‘Electroluminescence measurements take advantage of the radiative inter-band recombination of excited charge carriers in solar cells,’ he explained. ‘The solar cells are supplied with a defined external excitation current, while the camera takes an image of the emitted photons. Damaged areas of a solar module appear dark or radiate less than areas without defects. The high resolution of the electroluminescence images enables the resolution of some defects more precisely than in infrared images [alone].’
Broadly speaking, the Fraunhofer ISE team views the hardware of its infrared devices as mature, and does not anticipate any further additional technical innovations in the near future. That said, Haunschild said there has been great progress in the area of image evaluation, particularly in photoluminescence imaging.
‘Measurement results contain a lot of information about the quality of the wafers and, since no one can look at all the high-resolution data in production, powerful image analysis based on machine learning and artificial intelligence is needed to extract the essential information from the images to make them usable for quality control and process development,’ he said.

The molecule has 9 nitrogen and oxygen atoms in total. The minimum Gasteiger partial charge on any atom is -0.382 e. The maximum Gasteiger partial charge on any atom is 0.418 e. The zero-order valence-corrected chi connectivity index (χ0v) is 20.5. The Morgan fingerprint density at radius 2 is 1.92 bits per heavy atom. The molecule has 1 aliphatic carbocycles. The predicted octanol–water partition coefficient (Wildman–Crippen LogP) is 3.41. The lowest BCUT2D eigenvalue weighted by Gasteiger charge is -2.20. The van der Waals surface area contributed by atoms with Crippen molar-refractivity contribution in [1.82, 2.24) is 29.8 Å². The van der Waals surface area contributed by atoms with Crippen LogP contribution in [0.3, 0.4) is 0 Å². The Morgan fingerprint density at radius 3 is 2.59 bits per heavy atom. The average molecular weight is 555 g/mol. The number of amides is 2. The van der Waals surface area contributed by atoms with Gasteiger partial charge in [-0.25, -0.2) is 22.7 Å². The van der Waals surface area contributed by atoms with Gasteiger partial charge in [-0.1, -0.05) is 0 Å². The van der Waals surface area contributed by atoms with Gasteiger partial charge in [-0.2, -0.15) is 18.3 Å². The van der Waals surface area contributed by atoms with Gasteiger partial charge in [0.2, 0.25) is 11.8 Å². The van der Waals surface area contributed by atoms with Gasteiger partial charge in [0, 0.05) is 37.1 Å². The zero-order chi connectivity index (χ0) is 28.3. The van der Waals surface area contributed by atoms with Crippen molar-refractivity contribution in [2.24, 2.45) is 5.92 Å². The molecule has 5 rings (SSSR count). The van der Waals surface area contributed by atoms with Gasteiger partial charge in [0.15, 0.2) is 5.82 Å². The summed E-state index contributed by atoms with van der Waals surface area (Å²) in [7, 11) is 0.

‘As a concrete example, we have been working on quality control of kerfless wafers from NexWafe in particular over the last year,’ he continued. ‘This is a very exciting technology with many advantages over classical silicon.
‘The infrared reflection method could also be considered as still relatively new,’ he added. ‘It was developed in industry and has some advantages over classical infrared transmitted light.’